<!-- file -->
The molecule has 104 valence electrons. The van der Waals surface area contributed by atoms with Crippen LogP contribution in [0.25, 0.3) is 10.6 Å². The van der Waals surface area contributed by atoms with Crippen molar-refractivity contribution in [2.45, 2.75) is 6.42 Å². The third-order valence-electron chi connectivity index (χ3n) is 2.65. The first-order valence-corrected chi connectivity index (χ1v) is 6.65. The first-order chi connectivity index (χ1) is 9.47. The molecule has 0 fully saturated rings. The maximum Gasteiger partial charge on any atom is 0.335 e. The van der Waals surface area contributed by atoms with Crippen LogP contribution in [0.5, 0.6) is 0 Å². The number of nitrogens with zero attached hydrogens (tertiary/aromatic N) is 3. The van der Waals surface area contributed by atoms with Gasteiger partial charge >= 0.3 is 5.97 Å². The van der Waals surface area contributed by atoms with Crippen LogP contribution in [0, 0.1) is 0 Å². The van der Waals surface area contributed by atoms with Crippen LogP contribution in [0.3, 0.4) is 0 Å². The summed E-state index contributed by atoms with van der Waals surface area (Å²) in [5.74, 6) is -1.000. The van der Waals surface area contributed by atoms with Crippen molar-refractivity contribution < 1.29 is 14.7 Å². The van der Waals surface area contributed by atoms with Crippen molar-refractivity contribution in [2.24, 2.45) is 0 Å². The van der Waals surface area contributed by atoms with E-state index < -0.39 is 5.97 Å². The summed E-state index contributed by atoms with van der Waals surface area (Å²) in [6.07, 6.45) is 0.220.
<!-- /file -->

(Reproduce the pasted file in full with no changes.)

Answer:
The molecule has 104 valence electrons. The van der Waals surface area contributed by atoms with Crippen LogP contribution in [0.25, 0.3) is 10.6 Å². The van der Waals surface area contributed by atoms with Crippen molar-refractivity contribution in [2.45, 2.75) is 6.42 Å². The third-order valence-electron chi connectivity index (χ3n) is 2.65. The first-order valence-corrected chi connectivity index (χ1v) is 6.65. The first-order chi connectivity index (χ1) is 9.47. The molecule has 0 fully saturated rings. The maximum Gasteiger partial charge on any atom is 0.335 e. The van der Waals surface area contributed by atoms with Crippen LogP contribution in [0.5, 0.6) is 0 Å². The number of nitrogens with zero attached hydrogens (tertiary/aromatic N) is 3. The van der Waals surface area contributed by atoms with Gasteiger partial charge >= 0.3 is 5.97 Å². The van der Waals surface area contributed by atoms with Crippen LogP contribution in [0, 0.1) is 0 Å². The van der Waals surface area contributed by atoms with Crippen LogP contribution in [0.3, 0.4) is 0 Å². The summed E-state index contributed by atoms with van der Waals surface area (Å²) in [5.74, 6) is -1.000. The van der Waals surface area contributed by atoms with Crippen molar-refractivity contribution < 1.29 is 14.7 Å². The van der Waals surface area contributed by atoms with Crippen molar-refractivity contribution in [2.24, 2.45) is 0 Å². The van der Waals surface area contributed by atoms with E-state index < -0.39 is 5.97 Å². The summed E-state index contributed by atoms with van der Waals surface area (Å²) in [6.07, 6.45) is 0.220.